The regime of President Bashar al-Assad has helped bolster al-Qaeda in Syria by releasing extremists from prison and buying oil from Qaeda fighters, The Telegraph reports.
The investigation — which cites Western intelligence agencies, rebels and al-Qaeda defectors — corroborates claims that Assad created a self-fulfilling prophecy of combatting terrorism to justify his brutal actions and ensure his survival.
“The regime is paying [al-Qaeda affiliate Jabhat] al-Nusra to protect oil and gas pipelines under al-Nusra’s control in the north and east of the country, and is also allowing the transport of oil to regime-held areas,” an intelligence source told The Telegraph. “We are also now starting to see evidence of oil and gas facilities under [Qaeda-linked Islamic State of Iraq and al-Sham (ISIS)] control.”
Analysts have already identified several former jihadi prisoners, released early on in the revolution, who are now leading rebel groups including al-Nusra and as well as hardline group Ahrar al-Sham.
“The regime claims that it released the prisoners because Assad had shortened their sentences as part of a general amnesty. But it seems to have gone beyond that,” Researcher and journalist Aron Lund told The Telegraph. “There are no random acts of kindness from this regime.”
Furthermore, Al Arabiya reports that ISIS members who were recently captured by other rebels hands detailed that the group’s alleged ties with Assad’s government.
“Abu Anas [an al-Qaeda brigade in the province of Raqqa] is financed directly by the regime, through Iran and Iraq,” an al-Qaeda-linked detainee told al-Arabiya. “His brigade is specialised in kidnappings, car bombs, and targeted assassinations of FSA members.”
Rebels recently seized passports and documents of ISIS members that suggest links to Russia and Iran, but the claims have not been corroborated.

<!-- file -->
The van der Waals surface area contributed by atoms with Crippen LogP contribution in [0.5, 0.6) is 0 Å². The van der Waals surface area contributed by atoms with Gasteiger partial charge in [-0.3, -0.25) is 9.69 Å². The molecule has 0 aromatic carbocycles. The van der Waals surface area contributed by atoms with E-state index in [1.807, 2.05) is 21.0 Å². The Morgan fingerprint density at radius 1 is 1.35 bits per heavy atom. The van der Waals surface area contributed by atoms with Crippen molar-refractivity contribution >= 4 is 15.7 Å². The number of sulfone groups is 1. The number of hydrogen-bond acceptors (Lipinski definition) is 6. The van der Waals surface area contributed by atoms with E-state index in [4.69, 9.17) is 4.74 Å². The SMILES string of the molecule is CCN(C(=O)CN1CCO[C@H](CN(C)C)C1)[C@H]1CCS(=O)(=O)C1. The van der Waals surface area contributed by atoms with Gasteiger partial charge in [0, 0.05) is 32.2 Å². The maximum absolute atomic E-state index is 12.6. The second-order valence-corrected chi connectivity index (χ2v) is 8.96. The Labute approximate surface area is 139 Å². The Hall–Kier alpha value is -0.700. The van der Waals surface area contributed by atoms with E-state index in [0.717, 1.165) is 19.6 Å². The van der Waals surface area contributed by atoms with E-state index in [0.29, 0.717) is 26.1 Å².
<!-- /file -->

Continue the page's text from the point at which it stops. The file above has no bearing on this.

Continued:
“We were confident that the regime would not bomb us,” one ISIS defector told The Telegraph. “We always slept soundly in our bases.”
In July, Michael D. Weiss reported that former regime officials have also corroborated claims of the regime’s links to al-Qaeda militants. He quoted Affaq Ahmad, the former right-hand man of Syria Air Force intelligence chief General Jamil Hasad, who defected in 2011:
“Actually, the [infiltrated] jihadist groups and brigades were very useful for the regime because they provided a justification for the regime’s insistence on a military solution, and provided some legitimacy under the cover of the War on Terror.”
The latest reports of the regime funding al-Qaeda comes right after a team of war crimes prosecutors and forensic experts accused the Assad government of a “systematic torture and killing” program in state prisons.
All in all, this puts the U.S. in another awkward position. Initially, the Obama administration said “Assad must go” but did not substantially support the opposition. After the regime gassed a Damascus suburb in August, the U.S. struck a chemical weapons deal that re-legitimized Assad.
Now, as John Kerry calls ISIS “the most dangerous players” in the region and European spies reach out to Assad’s government, more evidence emerges that Assad inflamed the country’s al-Qaeda problem to serve himself.
“Assad’s vow to strike terrorism with an iron fist is nothing more than bare-faced hypocrisy,” an intelligence source told The Telegraph. “At the same time as peddling a triumphant narrative about the fight against terrorism, his regime has made deals to serve its own interests and ensure its survival.”
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